* I also bought some PH strips and precipated chalk. This is the right stuff to add if the PH is below 3, right? How high should I get it? Is 3,5 fine?

Cheers!

triarchy
02-27-2011, 07:02 PM
Ive had bad luck with the WYeast packets. But for beer, I always break them and let them sit until the bag is nice and expanded, so that would be my answer for your question. That said, one of the best pieces of advice Ive gotten here is to make a yeast starter using Go-Ferm (or equivalent). Once I started doing this, Ive not had any problems.

I add my nutrients only once the lag phase is over and you can see signs of fermentation, not right at the start when you first pitch the yeast.

Ive never had to adjust pH and I dont have the time right now to search, so Ill leave that alone. Id hate to take an educated guess and screw you up.

Good luck on the mead!

akueck
02-27-2011, 10:22 PM
Letting the bag swell is "proofing the yeast", i.e. making sure they're alive in there. If your pack is fresh you can probably skip that step and just dump them in, but if you want to be sure you've got live yeast go ahead and wait for the 3ish hours.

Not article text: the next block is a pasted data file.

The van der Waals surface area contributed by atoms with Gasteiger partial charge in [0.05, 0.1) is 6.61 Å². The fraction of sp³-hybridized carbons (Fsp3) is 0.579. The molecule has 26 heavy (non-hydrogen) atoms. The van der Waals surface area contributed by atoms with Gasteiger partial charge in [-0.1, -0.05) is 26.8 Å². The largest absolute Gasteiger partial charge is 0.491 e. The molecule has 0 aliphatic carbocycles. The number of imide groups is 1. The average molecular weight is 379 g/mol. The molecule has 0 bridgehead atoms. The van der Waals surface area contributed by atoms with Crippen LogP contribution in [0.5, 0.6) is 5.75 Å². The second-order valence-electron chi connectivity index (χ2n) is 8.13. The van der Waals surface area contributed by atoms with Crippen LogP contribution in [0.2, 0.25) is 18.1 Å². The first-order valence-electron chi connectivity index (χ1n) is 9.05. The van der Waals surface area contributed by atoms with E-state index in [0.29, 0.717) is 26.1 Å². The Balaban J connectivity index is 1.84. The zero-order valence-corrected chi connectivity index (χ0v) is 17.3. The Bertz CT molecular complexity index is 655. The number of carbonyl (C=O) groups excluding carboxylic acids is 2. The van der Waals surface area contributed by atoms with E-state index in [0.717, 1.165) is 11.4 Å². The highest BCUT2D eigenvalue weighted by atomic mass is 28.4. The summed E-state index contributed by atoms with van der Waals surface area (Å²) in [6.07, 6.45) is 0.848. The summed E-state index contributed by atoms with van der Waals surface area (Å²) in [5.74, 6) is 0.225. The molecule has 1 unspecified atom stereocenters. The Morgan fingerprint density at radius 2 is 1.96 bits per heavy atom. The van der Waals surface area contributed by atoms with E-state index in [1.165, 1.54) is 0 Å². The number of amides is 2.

What is the dosage suggestion for the nutrient you bought? Whatever it is, you'll probably end up tripling it for mead. You can add it all at once, or stagger it over the course of several days. Search the forums for "staggered nutrient addition" or SNA for lots of talk about the merits of spreading the additions out.

Tiwas
02-28-2011, 12:10 AM
Thanks to both of you :)

The yeast is the only one I could get for mead, and the alternative would be champagne yeast, so I'll have to stick with it. Got two packets for my 6gallons, so hopefully it'll be enough :)

The dosing suggestion on the box says 1 teaspoon for 5 gallons, and to add it to boiling water. That will make it a little hard to add in more than one round. Does it leave taste? If not, just adding 3 or 3.5 teaspoon won't really matter anyway